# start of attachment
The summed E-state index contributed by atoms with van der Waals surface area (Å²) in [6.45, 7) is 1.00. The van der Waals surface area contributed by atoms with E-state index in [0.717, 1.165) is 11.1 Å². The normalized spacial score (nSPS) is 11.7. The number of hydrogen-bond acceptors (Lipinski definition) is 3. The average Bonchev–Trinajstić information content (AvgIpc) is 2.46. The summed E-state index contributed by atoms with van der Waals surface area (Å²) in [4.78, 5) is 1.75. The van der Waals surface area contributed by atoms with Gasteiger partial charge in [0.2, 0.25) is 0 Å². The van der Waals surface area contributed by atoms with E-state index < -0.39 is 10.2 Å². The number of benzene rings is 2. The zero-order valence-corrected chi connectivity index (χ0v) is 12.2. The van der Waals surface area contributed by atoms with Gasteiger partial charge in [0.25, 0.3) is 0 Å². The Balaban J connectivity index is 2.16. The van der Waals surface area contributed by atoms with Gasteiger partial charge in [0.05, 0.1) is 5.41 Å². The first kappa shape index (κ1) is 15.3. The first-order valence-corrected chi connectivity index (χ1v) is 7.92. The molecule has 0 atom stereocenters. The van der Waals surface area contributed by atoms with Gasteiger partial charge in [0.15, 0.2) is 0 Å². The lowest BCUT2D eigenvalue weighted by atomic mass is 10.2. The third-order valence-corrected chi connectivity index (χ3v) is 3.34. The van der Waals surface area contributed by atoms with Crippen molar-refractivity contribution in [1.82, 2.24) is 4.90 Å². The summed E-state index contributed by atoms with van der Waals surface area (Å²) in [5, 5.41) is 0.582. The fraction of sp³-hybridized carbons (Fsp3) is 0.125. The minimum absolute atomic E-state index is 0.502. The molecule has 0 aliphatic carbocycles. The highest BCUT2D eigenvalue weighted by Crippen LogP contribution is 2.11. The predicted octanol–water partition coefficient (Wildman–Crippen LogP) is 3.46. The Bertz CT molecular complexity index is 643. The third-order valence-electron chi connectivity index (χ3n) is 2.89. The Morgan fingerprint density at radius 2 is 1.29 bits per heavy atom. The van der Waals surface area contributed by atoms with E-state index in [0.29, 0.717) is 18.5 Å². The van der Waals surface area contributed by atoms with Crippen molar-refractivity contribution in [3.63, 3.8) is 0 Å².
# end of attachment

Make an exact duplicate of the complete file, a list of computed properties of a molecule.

The summed E-state index contributed by atoms with van der Waals surface area (Å²) in [6.45, 7) is 1.00. The van der Waals surface area contributed by atoms with E-state index in [0.717, 1.165) is 11.1 Å². The normalized spacial score (nSPS) is 11.7. The number of hydrogen-bond acceptors (Lipinski definition) is 3. The average Bonchev–Trinajstić information content (AvgIpc) is 2.46. The summed E-state index contributed by atoms with van der Waals surface area (Å²) in [4.78, 5) is 1.75. The van der Waals surface area contributed by atoms with Gasteiger partial charge in [0.2, 0.25) is 0 Å². The van der Waals surface area contributed by atoms with E-state index < -0.39 is 10.2 Å². The number of benzene rings is 2. The zero-order valence-corrected chi connectivity index (χ0v) is 12.2. The van der Waals surface area contributed by atoms with Gasteiger partial charge in [0.25, 0.3) is 0 Å². The Balaban J connectivity index is 2.16. The van der Waals surface area contributed by atoms with Gasteiger partial charge in [0.05, 0.1) is 5.41 Å². The first kappa shape index (κ1) is 15.3. The first-order valence-corrected chi connectivity index (χ1v) is 7.92. The molecule has 0 atom stereocenters. The van der Waals surface area contributed by atoms with Gasteiger partial charge in [0.15, 0.2) is 0 Å². The lowest BCUT2D eigenvalue weighted by atomic mass is 10.2. The third-order valence-corrected chi connectivity index (χ3v) is 3.34. The van der Waals surface area contributed by atoms with Crippen molar-refractivity contribution in [1.82, 2.24) is 4.90 Å². The summed E-state index contributed by atoms with van der Waals surface area (Å²) in [5, 5.41) is 0.582. The fraction of sp³-hybridized carbons (Fsp3) is 0.125. The minimum absolute atomic E-state index is 0.502. The molecule has 0 aliphatic carbocycles. The highest BCUT2D eigenvalue weighted by Crippen LogP contribution is 2.11. The predicted octanol–water partition coefficient (Wildman–Crippen LogP) is 3.46. The Bertz CT molecular complexity index is 643. The third-order valence-electron chi connectivity index (χ3n) is 2.89. The Morgan fingerprint density at radius 2 is 1.29 bits per heavy atom. The van der Waals surface area contributed by atoms with E-state index in [0.29, 0.717) is 18.5 Å². The van der Waals surface area contributed by atoms with Crippen molar-refractivity contribution in [3.63, 3.8) is 0 Å².